Papers by Author: Lambrini Papadopoulou

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Authors: Ourania Menti Goudouri, Eleana Kontonasaki, Nikolaos Kantiranis, Xanthippi Chatzistavrou, Lambrini Papadopoulou, Petros Koidis, Konstantinos M. Paraskevopoulos
Abstract: Melt derived bioactive glass- porcelain system is reported to be bioactive but with a slow rate of bioactivity. The aim of this work is to fabricate and characterize bioactive glass/dental porcelain composites produced by the sol-gel method. Fourier Transform Infrared Spectroscopy (FTIR), Scanning Electron Microscopy (SEM) and X-ray Diffractometry (XRD) were used to characterize the fabricated materials. The FTIR spectra and the XRD patterns confirm the presence of both constituents in the mixtures, while the dominant crystal phases in bioactive glass/dental porcelain specimens are leucite and wollastonite.
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Authors: Eleana Kontonasaki, A. Sivropoulou, Lambrini Papadopoulou, P. Garefis, Konstantinos M. Paraskevopoulos, Petros Koidis
Abstract: The effect of fibronectin (FN) on human periodontal ligament fibroblasts (PDLF) attachment and proliferation on Bioglass® (PerioGlas® Synthetic Bone Graft Particulate, US Biomaterials) modified dental ceramics, was investigated in vitro. FN introduced limited alterations in cell attachment on Bioglass®-modified dental ceramics in comparison with the corresponding non-FN-coated specimens but had a profound positive effect on Bioglass®-coated specimens that weakly supported both cell attachment and proliferation. The amount of protein adsorbed on the specimens was not proportional to its biological activity, i.e. cell attachment, spread and proliferation, probably due to surface energy variations and FN conformational changes induced by differences in surface composition and morphology of the different dental ceramics modifications.
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Authors: George Theodorou, Ourania Menti Goudouri, Lambrini Papadopoulou, Nikolaos Kantiranis, Subramaniam Yugeswaran, Akira Kobayashi, Konstantinos M. Paraskevopoulos
Abstract: The clinical use of plasma-sprayed hydroxyapatite (HA) coatings on metal implants has been widely investigated as the HA coating can achieve the firm and direct biological fixation with the surrounding bone tissue. It is shown in previous studies that the mechanical properties of HA coatings are improved by the addition of ZrO2 particles during the deposition of the coating on the substrate. Subsequently, the cohesive and adhesive strengths of plasma-sprayed hydroxyapatite (HA) coatings were strengthened by the ZrO2 particles addition as a reinforcing agent in the HA coating (HA+ZrO2 composite coating). The aim of the present work is to investigate and evaluate the in vitro bioactivity assessment of HA and HA/ZrO2 coatings, on stainless steel substrate, soaked in c-SBF, in order to study and compare their biological responses. The coatings were produced using vapor plasma spraying (VPS). The characterization of the surface of the coatings before and after soaking in SBF solution was performed using Fourier Transform Infrared Spectroscopy (FTIR), Scanning Electron Microscopy (SEM) and X-ray Diffraction analysis (XRD). All samples were smoothed before insertion in the medium and the in vitro bioactivity of all coating samples was tested in conventional Simulated Body Fluid (c-SBF) solution for various immersion times.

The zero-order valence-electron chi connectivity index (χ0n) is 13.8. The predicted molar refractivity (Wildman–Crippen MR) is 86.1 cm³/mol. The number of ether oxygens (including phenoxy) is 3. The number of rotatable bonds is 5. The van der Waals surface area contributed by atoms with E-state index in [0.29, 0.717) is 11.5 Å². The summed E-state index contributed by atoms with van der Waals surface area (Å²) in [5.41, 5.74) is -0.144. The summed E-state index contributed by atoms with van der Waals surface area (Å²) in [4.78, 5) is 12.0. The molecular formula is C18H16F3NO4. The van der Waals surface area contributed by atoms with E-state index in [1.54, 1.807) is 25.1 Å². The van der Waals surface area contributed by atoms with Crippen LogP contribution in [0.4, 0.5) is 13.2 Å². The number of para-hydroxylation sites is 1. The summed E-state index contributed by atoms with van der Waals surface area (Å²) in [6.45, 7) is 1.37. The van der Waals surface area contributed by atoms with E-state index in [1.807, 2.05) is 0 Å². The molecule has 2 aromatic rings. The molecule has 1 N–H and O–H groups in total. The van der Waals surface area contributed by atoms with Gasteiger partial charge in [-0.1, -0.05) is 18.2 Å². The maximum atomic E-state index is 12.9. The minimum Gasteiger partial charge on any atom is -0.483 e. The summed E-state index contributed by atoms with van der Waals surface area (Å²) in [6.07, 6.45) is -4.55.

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Authors: Xanthippi Chatzistavrou, Nikolaos Kantiranis, Lambrini Papadopoulou, Eleana Kontonasaki, Aldo Roberto Boccaccini, Petros Koidis, Konstantinos M. Paraskevopoulos
Abstract: In this study new ternary bioactive mixtures were investigated, which are appropriate for applications as coatings on the surface of dental ceramics. The fabrication of mixtures based on the combination of dental ceramic, hydroxyapatite and bioactive glass was demonstrated. The mixtures were characterized by FTIR, XRD and SEM and their bioactive behavior was investigated by immersion in Simulated Body Fluid (SBF). The ternary mixture consisted of a high fusing leucite-feldspathic dental ceramic which exhibited the highest bioactive behavior assigned to the characteristic crystal phases occurring under the specific heat treatment investigated.